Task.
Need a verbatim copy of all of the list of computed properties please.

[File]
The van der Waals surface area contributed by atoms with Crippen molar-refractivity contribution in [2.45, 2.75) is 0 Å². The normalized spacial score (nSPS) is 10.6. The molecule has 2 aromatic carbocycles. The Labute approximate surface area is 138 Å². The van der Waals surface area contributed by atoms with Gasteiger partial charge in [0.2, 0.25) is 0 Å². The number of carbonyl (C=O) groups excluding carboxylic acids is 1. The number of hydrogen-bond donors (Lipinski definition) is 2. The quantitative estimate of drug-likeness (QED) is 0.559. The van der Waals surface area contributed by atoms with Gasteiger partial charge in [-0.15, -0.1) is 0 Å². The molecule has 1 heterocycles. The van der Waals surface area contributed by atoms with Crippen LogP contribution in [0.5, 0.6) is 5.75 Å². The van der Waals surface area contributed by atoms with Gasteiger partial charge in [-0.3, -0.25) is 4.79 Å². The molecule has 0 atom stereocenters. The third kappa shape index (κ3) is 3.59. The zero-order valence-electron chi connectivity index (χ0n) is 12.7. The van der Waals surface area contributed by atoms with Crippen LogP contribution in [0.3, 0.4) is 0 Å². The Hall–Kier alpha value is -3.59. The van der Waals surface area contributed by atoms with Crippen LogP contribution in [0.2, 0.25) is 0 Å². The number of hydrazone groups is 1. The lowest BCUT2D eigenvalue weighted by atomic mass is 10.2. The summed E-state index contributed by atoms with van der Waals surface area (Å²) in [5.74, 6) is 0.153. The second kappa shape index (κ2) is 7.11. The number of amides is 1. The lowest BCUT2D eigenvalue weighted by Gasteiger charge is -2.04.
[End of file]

The van der Waals surface area contributed by atoms with Crippen molar-refractivity contribution in [2.45, 2.75) is 0 Å². The normalized spacial score (nSPS) is 10.6. The molecule has 2 aromatic carbocycles. The Labute approximate surface area is 138 Å². The van der Waals surface area contributed by atoms with Gasteiger partial charge in [0.2, 0.25) is 0 Å². The number of carbonyl (C=O) groups excluding carboxylic acids is 1. The number of hydrogen-bond donors (Lipinski definition) is 2. The quantitative estimate of drug-likeness (QED) is 0.559. The van der Waals surface area contributed by atoms with Gasteiger partial charge in [-0.15, -0.1) is 0 Å². The molecule has 1 heterocycles. The van der Waals surface area contributed by atoms with Crippen LogP contribution in [0.5, 0.6) is 5.75 Å². The van der Waals surface area contributed by atoms with Gasteiger partial charge in [-0.3, -0.25) is 4.79 Å². The molecule has 0 atom stereocenters. The third kappa shape index (κ3) is 3.59. The zero-order valence-electron chi connectivity index (χ0n) is 12.7. The van der Waals surface area contributed by atoms with Crippen LogP contribution in [0.3, 0.4) is 0 Å². The Hall–Kier alpha value is -3.59. The van der Waals surface area contributed by atoms with Crippen LogP contribution in [0.2, 0.25) is 0 Å². The number of hydrazone groups is 1. The lowest BCUT2D eigenvalue weighted by atomic mass is 10.2. The summed E-state index contributed by atoms with van der Waals surface area (Å²) in [5.74, 6) is 0.153. The second kappa shape index (κ2) is 7.11. The number of amides is 1. The lowest BCUT2D eigenvalue weighted by Gasteiger charge is -2.04.